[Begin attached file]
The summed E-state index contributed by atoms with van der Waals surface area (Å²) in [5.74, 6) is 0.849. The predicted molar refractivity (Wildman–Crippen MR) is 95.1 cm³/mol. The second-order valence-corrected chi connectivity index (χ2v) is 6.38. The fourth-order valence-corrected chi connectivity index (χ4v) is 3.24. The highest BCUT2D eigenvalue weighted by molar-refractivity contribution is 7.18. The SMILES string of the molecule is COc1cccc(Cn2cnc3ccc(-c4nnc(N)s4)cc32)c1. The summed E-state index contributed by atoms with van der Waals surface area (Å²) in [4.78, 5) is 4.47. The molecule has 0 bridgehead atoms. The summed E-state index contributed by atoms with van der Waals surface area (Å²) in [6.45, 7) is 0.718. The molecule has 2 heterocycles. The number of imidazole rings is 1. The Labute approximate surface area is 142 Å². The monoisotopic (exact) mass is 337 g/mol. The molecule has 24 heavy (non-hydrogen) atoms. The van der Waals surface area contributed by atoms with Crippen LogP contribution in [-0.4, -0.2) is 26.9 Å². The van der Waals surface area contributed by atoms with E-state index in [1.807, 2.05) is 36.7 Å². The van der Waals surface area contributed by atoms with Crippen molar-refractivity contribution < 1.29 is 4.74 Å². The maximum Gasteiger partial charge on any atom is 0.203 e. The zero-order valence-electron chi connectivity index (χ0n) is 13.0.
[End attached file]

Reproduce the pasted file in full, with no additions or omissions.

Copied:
The summed E-state index contributed by atoms with van der Waals surface area (Å²) in [5.74, 6) is 0.849. The predicted molar refractivity (Wildman–Crippen MR) is 95.1 cm³/mol. The second-order valence-corrected chi connectivity index (χ2v) is 6.38. The fourth-order valence-corrected chi connectivity index (χ4v) is 3.24. The highest BCUT2D eigenvalue weighted by molar-refractivity contribution is 7.18. The SMILES string of the molecule is COc1cccc(Cn2cnc3ccc(-c4nnc(N)s4)cc32)c1. The summed E-state index contributed by atoms with van der Waals surface area (Å²) in [4.78, 5) is 4.47. The molecule has 0 bridgehead atoms. The summed E-state index contributed by atoms with van der Waals surface area (Å²) in [6.45, 7) is 0.718. The molecule has 2 heterocycles. The number of imidazole rings is 1. The Labute approximate surface area is 142 Å². The monoisotopic (exact) mass is 337 g/mol. The molecule has 24 heavy (non-hydrogen) atoms. The van der Waals surface area contributed by atoms with Crippen LogP contribution in [-0.4, -0.2) is 26.9 Å². The van der Waals surface area contributed by atoms with E-state index in [1.807, 2.05) is 36.7 Å². The van der Waals surface area contributed by atoms with Crippen molar-refractivity contribution < 1.29 is 4.74 Å². The maximum Gasteiger partial charge on any atom is 0.203 e. The zero-order valence-electron chi connectivity index (χ0n) is 13.0.